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Expanding Wake Induction Effects on Thrust Distribution on a Rotor Disk

[+] Author Affiliations
K. Chaney, A. J. Eggers, Jr.

RANN Incorporated, Palo Alto, CA

Paper No. WIND2002-41, pp. 197-205; 9 pages
doi:10.1115/WIND2002-41
From:
  • ASME 2002 Wind Energy Symposium
  • ASME 2002 Wind Energy Symposium
  • Reno, Nevada, USA, January 14–17, 2002
  • Conference Sponsors: ASME
  • ISBN: 1-56347-476-X
  • Copyright © 2002 by ASME

abstract

Wake expansion is necessary to satisfy conservation of mass when induction in flow through a wind turbine rotor disk is substantial. An iterative model is developed to calculate this expansion in an axisymmetric wake generated by an idealized unyawed disk operating at high tip speed ratios. The model satisfies all conservation constraints and boundary conditions, and predicts induction in the wake flow normal to the rotor disk plane due to the sheet of vorticity convected downwind along the surface of the wake. Expansion effects on induction in flow through the rotor disk and in the wake ale noted. The effect of skewing the axis of the wake out of alignment with the axis of a yawed rotor disk is approximated with a simple cross flow model which yields an expanding skewed wake. The sheet of vorticity convected downwind along the surface of this wake is found to significantly alter the induction in flow through the rotor disk from that predicted when wake expansion is neglected with the cylindrical wake approximation. This alteration is in the direction of levelizing the induction and resulting thrust distributions on the yawed disk. This in turn reduces the forward shift of the center of thrust from the axis of a yawed rotor, and this reduction may be very substantial at higher levels of induction and hence wake expansion. The effects of wake expansion on the level of thrust appear to be of second order compared to the effects on center of thrust. These findings are likely to be of particular importance to small wind turbines which are designed to yaw out of the wind as required at higher wind speeds to prevent undesirable overshoots in power and loads.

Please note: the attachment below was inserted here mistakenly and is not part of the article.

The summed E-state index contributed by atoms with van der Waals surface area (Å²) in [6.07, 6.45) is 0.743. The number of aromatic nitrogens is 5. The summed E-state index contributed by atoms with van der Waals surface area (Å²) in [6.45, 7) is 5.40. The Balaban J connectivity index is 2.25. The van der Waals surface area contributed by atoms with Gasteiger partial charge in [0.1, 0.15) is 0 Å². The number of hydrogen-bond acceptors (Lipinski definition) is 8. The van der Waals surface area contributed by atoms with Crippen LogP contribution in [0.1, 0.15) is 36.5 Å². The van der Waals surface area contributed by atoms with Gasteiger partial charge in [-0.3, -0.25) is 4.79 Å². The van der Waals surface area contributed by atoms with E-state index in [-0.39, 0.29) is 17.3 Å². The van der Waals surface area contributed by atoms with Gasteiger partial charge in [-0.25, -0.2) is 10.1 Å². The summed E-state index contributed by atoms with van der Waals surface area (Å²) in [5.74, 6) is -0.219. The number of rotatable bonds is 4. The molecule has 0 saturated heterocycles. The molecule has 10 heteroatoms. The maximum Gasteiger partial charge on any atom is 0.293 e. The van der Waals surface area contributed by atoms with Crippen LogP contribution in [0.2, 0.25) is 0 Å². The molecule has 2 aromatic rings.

Copyright © 2002 by ASME

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